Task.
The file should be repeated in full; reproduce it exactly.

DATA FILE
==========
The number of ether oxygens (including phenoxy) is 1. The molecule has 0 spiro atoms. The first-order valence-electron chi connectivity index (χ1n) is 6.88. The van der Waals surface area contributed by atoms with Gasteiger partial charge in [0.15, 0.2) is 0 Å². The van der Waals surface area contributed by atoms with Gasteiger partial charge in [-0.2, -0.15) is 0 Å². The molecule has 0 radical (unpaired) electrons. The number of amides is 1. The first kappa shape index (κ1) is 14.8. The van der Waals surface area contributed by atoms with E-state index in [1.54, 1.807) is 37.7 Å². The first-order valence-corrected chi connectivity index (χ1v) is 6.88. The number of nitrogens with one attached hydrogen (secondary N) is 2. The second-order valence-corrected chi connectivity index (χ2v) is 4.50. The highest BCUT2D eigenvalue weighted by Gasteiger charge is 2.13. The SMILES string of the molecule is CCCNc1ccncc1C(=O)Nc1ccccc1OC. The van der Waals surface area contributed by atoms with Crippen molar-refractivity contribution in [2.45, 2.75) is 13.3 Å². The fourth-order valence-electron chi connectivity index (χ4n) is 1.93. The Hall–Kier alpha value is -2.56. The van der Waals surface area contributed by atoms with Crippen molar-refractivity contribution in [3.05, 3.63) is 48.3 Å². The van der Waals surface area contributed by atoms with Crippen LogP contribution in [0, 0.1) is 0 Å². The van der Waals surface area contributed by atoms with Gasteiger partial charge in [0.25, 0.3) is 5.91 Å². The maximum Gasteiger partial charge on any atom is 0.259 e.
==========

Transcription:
The number of ether oxygens (including phenoxy) is 1. The molecule has 0 spiro atoms. The first-order valence-electron chi connectivity index (χ1n) is 6.88. The van der Waals surface area contributed by atoms with Gasteiger partial charge in [0.15, 0.2) is 0 Å². The van der Waals surface area contributed by atoms with Gasteiger partial charge in [-0.2, -0.15) is 0 Å². The molecule has 0 radical (unpaired) electrons. The number of amides is 1. The first kappa shape index (κ1) is 14.8. The van der Waals surface area contributed by atoms with E-state index in [1.54, 1.807) is 37.7 Å². The first-order valence-corrected chi connectivity index (χ1v) is 6.88. The number of nitrogens with one attached hydrogen (secondary N) is 2. The second-order valence-corrected chi connectivity index (χ2v) is 4.50. The highest BCUT2D eigenvalue weighted by Gasteiger charge is 2.13. The SMILES string of the molecule is CCCNc1ccncc1C(=O)Nc1ccccc1OC. The van der Waals surface area contributed by atoms with Crippen molar-refractivity contribution in [2.45, 2.75) is 13.3 Å². The fourth-order valence-electron chi connectivity index (χ4n) is 1.93. The Hall–Kier alpha value is -2.56. The van der Waals surface area contributed by atoms with Crippen molar-refractivity contribution in [3.05, 3.63) is 48.3 Å². The van der Waals surface area contributed by atoms with Crippen LogP contribution in [0, 0.1) is 0 Å². The van der Waals surface area contributed by atoms with Gasteiger partial charge in [0.25, 0.3) is 5.91 Å². The maximum Gasteiger partial charge on any atom is 0.259 e.